Wednesday, August 21, 2019
Can Teachers Lose Their Pension?
Detective Daniel Pantaleo lost his pension because he didn't have 20 years in the pension system as a New York City police officer (he had 13 years). Mr. Pantaleo can only recover the money he contributed to his pension and no more. The question is can teachers lose their pension?
The short answer is that teachers cannot lose their pension, once vested except for some extraordinary circumstances. For example, unless a teacher agrees to lose his or her pension, due to criminal charges in a plea deal or the teacher became vested for a pension but was not entitled to a pension due to fraud. Otherwise, any teacher who resigns or are terminated, if they meet the vesting requirements, will receive a pension at age 55 at the earliest.
Unfortunately, 33% of New York City teachers (mostly Tier IV) are vested for a pension while the percentage is far lower for Tier VI teachers due to the good economy that encourages younger teachers to leave the profession and the lack of respect for teachers. Add to that the poor school leadership, the reduction in pensions, and the overwhelming paperwork and the use of Danielson makes teaching in the New York City public schools an unappetizing job.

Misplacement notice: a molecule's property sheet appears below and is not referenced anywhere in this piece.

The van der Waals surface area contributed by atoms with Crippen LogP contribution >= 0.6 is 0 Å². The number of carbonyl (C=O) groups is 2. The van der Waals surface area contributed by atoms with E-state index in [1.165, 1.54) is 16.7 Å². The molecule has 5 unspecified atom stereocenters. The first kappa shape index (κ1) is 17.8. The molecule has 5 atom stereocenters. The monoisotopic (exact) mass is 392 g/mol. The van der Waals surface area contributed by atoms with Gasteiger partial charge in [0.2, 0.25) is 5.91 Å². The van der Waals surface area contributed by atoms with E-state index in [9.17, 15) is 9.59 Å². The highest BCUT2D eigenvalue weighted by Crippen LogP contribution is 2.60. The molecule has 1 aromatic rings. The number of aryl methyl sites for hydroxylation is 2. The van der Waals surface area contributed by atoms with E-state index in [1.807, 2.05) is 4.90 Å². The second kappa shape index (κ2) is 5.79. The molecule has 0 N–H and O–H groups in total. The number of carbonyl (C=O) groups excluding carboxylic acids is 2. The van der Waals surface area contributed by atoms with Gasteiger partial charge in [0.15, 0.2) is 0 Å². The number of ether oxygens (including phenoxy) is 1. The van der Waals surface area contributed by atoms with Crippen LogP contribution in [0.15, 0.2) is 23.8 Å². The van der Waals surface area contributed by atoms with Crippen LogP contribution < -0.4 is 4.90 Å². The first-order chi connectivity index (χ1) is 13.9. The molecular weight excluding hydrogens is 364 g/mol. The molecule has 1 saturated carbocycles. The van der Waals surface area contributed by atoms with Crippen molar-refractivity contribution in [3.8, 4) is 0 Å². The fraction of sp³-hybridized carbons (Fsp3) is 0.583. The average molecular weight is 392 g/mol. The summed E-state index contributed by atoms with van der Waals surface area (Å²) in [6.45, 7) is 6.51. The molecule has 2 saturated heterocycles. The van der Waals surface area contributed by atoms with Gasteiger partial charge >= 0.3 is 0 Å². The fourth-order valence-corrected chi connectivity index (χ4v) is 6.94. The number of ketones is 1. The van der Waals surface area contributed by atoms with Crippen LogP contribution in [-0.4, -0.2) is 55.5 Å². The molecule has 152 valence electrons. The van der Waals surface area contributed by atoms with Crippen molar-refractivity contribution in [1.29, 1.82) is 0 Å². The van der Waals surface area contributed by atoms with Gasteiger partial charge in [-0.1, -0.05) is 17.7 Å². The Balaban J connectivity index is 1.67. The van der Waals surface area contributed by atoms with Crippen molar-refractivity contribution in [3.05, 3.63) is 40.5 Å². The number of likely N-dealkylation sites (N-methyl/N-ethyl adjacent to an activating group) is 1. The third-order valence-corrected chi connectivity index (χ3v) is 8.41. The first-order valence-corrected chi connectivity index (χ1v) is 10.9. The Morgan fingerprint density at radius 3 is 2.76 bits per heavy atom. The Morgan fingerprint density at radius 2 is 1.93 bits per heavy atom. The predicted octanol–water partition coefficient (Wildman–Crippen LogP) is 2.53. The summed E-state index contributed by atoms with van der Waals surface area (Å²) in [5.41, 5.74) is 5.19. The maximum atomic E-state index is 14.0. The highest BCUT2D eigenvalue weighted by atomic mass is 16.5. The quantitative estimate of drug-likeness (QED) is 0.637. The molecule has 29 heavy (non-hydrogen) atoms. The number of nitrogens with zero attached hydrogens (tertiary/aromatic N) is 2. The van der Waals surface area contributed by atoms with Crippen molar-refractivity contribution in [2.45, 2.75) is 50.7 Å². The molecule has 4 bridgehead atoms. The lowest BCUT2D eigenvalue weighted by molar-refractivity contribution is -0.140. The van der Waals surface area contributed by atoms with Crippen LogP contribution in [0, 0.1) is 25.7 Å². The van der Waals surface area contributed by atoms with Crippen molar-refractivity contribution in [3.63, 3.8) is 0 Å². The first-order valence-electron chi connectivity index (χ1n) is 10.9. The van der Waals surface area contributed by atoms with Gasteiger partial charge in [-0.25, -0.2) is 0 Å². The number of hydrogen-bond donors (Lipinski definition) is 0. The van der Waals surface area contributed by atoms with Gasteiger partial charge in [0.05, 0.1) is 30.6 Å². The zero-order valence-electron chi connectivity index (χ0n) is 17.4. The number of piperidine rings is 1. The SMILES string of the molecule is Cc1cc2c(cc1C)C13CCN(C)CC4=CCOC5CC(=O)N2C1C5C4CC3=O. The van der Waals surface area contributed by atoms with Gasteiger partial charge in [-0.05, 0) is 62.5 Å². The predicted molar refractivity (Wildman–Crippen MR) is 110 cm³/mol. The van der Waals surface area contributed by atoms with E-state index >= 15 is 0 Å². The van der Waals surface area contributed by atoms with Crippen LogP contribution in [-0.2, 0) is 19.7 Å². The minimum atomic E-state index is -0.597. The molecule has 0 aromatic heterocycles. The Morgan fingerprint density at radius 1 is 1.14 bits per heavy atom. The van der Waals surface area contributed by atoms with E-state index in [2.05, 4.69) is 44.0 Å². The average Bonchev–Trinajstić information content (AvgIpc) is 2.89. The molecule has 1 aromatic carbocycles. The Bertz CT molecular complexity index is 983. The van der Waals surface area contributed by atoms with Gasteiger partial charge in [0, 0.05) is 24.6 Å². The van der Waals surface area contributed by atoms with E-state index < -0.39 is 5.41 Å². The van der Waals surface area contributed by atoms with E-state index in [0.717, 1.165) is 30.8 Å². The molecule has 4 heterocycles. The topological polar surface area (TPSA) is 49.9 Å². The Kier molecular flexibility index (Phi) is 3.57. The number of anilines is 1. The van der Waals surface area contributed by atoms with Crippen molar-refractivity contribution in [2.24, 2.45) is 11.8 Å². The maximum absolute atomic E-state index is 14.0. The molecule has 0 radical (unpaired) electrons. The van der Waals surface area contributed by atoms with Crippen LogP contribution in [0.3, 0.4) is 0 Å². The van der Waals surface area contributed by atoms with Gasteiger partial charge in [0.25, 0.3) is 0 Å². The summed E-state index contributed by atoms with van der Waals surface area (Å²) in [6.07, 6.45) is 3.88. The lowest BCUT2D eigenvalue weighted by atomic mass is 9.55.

Therefore, teachers who meet the vesting requirements of between 5 and 10 years, depending when they started your teaching career, have nothing to fear about losing their pension.